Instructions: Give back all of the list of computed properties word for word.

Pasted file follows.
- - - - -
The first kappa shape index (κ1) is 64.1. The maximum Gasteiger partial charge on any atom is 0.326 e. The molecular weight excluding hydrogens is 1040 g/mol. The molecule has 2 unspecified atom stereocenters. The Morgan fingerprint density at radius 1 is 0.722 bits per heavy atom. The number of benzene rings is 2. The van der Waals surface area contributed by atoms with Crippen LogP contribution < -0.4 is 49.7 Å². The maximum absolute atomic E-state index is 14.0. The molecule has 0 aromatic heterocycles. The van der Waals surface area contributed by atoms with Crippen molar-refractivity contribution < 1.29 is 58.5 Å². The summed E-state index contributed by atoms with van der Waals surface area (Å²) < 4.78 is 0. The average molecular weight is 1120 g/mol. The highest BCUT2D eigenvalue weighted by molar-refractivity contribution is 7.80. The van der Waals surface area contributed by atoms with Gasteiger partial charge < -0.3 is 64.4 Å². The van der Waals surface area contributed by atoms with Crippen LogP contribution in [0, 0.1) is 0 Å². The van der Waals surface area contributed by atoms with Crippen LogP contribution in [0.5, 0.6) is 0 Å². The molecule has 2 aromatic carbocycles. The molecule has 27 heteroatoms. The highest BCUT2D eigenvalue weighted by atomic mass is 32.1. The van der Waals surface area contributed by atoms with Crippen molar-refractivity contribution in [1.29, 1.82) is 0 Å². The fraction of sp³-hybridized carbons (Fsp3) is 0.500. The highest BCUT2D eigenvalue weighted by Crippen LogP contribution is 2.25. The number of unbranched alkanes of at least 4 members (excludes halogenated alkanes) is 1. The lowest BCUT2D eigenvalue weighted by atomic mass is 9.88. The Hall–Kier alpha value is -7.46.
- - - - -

The first kappa shape index (κ1) is 64.1. The maximum Gasteiger partial charge on any atom is 0.326 e. The molecular weight excluding hydrogens is 1040 g/mol. The molecule has 2 unspecified atom stereocenters. The Morgan fingerprint density at radius 1 is 0.722 bits per heavy atom. The number of benzene rings is 2. The van der Waals surface area contributed by atoms with Crippen LogP contribution < -0.4 is 49.7 Å². The maximum absolute atomic E-state index is 14.0. The molecule has 0 aromatic heterocycles. The van der Waals surface area contributed by atoms with Crippen molar-refractivity contribution < 1.29 is 58.5 Å². The summed E-state index contributed by atoms with van der Waals surface area (Å²) < 4.78 is 0. The average molecular weight is 1120 g/mol. The highest BCUT2D eigenvalue weighted by molar-refractivity contribution is 7.80. The van der Waals surface area contributed by atoms with Gasteiger partial charge < -0.3 is 64.4 Å². The van der Waals surface area contributed by atoms with Crippen LogP contribution in [0, 0.1) is 0 Å². The van der Waals surface area contributed by atoms with Crippen LogP contribution in [0.5, 0.6) is 0 Å². The molecule has 2 aromatic carbocycles. The molecule has 27 heteroatoms. The highest BCUT2D eigenvalue weighted by atomic mass is 32.1. The van der Waals surface area contributed by atoms with Crippen molar-refractivity contribution in [1.29, 1.82) is 0 Å². The fraction of sp³-hybridized carbons (Fsp3) is 0.500. The highest BCUT2D eigenvalue weighted by Crippen LogP contribution is 2.25. The number of unbranched alkanes of at least 4 members (excludes halogenated alkanes) is 1. The lowest BCUT2D eigenvalue weighted by atomic mass is 9.88. The Hall–Kier alpha value is -7.46.